Board puts Permanent School Fund at risk
Last week, a slim majority of the State Board of Education passed a proposal to use the Permanent School Fund to buy real estate and lease it to charter schools — an unorthodox plan that could affect the fund’s viability.
Despite warnings from the board’s fiduciary counsel, its investment managers and the Texas Education Agency’s staff, some members of the board were determined to use the fund as a way to boost charter schools in Texas, which typically have difficulty securing adequate facilities from which to operate. Though it’s certainly an admirable goal, putting the Permanent School Fund at risk is not the means by which to do it.
The Permanent School Fund was established in 1854 to provide free textbooks to Texas public schoolchildren. The initial revenue was $2 million from oil and gas interests; now it generates $700 million to $800 million a year, which the Texas Constitution says must be used to pay for “instructional materials” for schoolchildren in the state. Over the years, the board has struggled to protect the fund from raids from the Legislature, which has wanted to use the money to pay for items other than content, such as laptops and Kindles.
One of the primary roles of the State Board of Education is to maintain the success of the Permanent School Fund. The decision to invest PSF money into charter schools is a blatant disregard for our fiduciary responsibility to the children of this state.
The financial strength of the fund also is used to back the bonds issued to pay for the construction of publicly owned school buildings through the Bond Guarantee Program. This backing gives the school bonds the equivalent of the highest rating available in the bond market, and consequently the PSF has the full faith and credit, as well as the school district’s taxing authority as security.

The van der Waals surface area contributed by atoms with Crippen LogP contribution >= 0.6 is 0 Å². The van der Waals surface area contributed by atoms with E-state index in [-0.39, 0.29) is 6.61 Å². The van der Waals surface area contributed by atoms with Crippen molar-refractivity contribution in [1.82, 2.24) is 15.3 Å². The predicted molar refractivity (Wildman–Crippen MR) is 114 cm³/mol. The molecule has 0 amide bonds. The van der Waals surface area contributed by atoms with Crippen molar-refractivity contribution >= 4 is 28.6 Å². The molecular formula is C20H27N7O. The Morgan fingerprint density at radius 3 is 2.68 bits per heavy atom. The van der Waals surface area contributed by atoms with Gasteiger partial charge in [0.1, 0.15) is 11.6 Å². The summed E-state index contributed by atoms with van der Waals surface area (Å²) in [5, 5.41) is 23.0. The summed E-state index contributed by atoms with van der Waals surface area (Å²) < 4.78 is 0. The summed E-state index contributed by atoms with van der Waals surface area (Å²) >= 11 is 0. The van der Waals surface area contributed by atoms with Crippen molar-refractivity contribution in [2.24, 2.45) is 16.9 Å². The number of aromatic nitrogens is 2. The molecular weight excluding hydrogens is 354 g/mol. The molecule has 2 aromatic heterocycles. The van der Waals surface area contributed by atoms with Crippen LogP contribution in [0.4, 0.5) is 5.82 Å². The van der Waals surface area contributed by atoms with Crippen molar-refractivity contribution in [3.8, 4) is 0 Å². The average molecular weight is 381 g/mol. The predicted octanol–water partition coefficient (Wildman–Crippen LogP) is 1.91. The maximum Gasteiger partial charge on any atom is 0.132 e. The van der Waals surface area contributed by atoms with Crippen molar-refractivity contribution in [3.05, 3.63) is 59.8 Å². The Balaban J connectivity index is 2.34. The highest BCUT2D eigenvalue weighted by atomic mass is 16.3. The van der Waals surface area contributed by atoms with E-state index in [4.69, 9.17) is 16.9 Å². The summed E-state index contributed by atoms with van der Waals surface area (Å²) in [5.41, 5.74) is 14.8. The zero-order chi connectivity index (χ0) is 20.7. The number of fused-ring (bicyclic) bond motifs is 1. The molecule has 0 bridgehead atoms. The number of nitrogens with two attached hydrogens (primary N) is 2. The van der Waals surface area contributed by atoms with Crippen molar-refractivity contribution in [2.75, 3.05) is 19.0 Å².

Some members believe that since the Permanent School Fund is used for this purpose, it opens the door for investing in facilities for privately owned charter schools. Not so. Purchase/leaseback real estate investments of school facilities are specialized developments in residential neighborhoods rented to typically not well-capitalized users. Additionally, funding of usually nonprofit charter schools is normally by volunteer and student contributions, making this type of investment highly unsuitable for the school fund. For this reason, using the fund to invest in charter schools could hamper its profitability, potentially leading to a situation where it cannot cover the costs for its initial purpose.
The Legislature voted last session to allow schools to use the funds they receive from the Permanent School Fund to buy Kindles and laptops, which rapidly become outdated. Therefore, it is more important than ever that we make well-informed investing decisions to ensure that future public schoolchildren have the materials they need to learn.
One of the primary roles of the State Board of Education is to maintain the success of the Permanent School Fund. The decision to invest PSF money into charter schools is a blatant disregard for our fiduciary responsibility to the children of this state. This is the second time in the past year that the board has asked for counsel on Permanent School Fund investment decisions, and a slim majority has voted to oppose their suggestions. (The first vote occurred in 2009 with the selection of fund managers. The Committee on the Permanent School Fund chose the firm that ranked worst in all categories by TEA staff professionals.)
We are in favor of school choice and have long supported charter schools, but this is an inappropriate use of the school fund that could lead to litigation that would be a waste of taxpayer dollars.
The board’s fiduciary counsel strongly urged the board to seek an opinion from Attorney General Greg Abbott before proceeding with this plan. Let’s hope the board can stick with that decision before committing any money to this risky proposal.